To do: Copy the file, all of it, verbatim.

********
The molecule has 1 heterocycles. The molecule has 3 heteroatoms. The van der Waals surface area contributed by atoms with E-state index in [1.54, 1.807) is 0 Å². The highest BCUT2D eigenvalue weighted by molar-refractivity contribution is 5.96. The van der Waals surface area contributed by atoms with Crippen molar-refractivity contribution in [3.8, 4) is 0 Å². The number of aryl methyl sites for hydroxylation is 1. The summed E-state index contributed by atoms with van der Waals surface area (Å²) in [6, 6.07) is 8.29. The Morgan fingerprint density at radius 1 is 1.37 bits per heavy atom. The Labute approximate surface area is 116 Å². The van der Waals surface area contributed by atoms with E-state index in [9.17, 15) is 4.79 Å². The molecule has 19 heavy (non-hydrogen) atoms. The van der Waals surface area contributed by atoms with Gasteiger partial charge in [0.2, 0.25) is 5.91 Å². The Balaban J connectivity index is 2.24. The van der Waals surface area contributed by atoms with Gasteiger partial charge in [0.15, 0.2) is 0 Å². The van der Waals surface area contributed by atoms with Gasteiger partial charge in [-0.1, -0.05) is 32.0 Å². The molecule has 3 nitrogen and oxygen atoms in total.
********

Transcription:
The molecule has 1 heterocycles. The molecule has 3 heteroatoms. The van der Waals surface area contributed by atoms with E-state index in [1.54, 1.807) is 0 Å². The highest BCUT2D eigenvalue weighted by molar-refractivity contribution is 5.96. The van der Waals surface area contributed by atoms with Crippen molar-refractivity contribution in [3.8, 4) is 0 Å². The number of aryl methyl sites for hydroxylation is 1. The summed E-state index contributed by atoms with van der Waals surface area (Å²) in [6, 6.07) is 8.29. The Morgan fingerprint density at radius 1 is 1.37 bits per heavy atom. The Labute approximate surface area is 116 Å². The van der Waals surface area contributed by atoms with E-state index in [9.17, 15) is 4.79 Å². The molecule has 19 heavy (non-hydrogen) atoms. The van der Waals surface area contributed by atoms with Gasteiger partial charge in [0.2, 0.25) is 5.91 Å². The Balaban J connectivity index is 2.24. The van der Waals surface area contributed by atoms with Gasteiger partial charge in [0.15, 0.2) is 0 Å². The van der Waals surface area contributed by atoms with Gasteiger partial charge in [-0.1, -0.05) is 32.0 Å². The molecule has 3 nitrogen and oxygen atoms in total.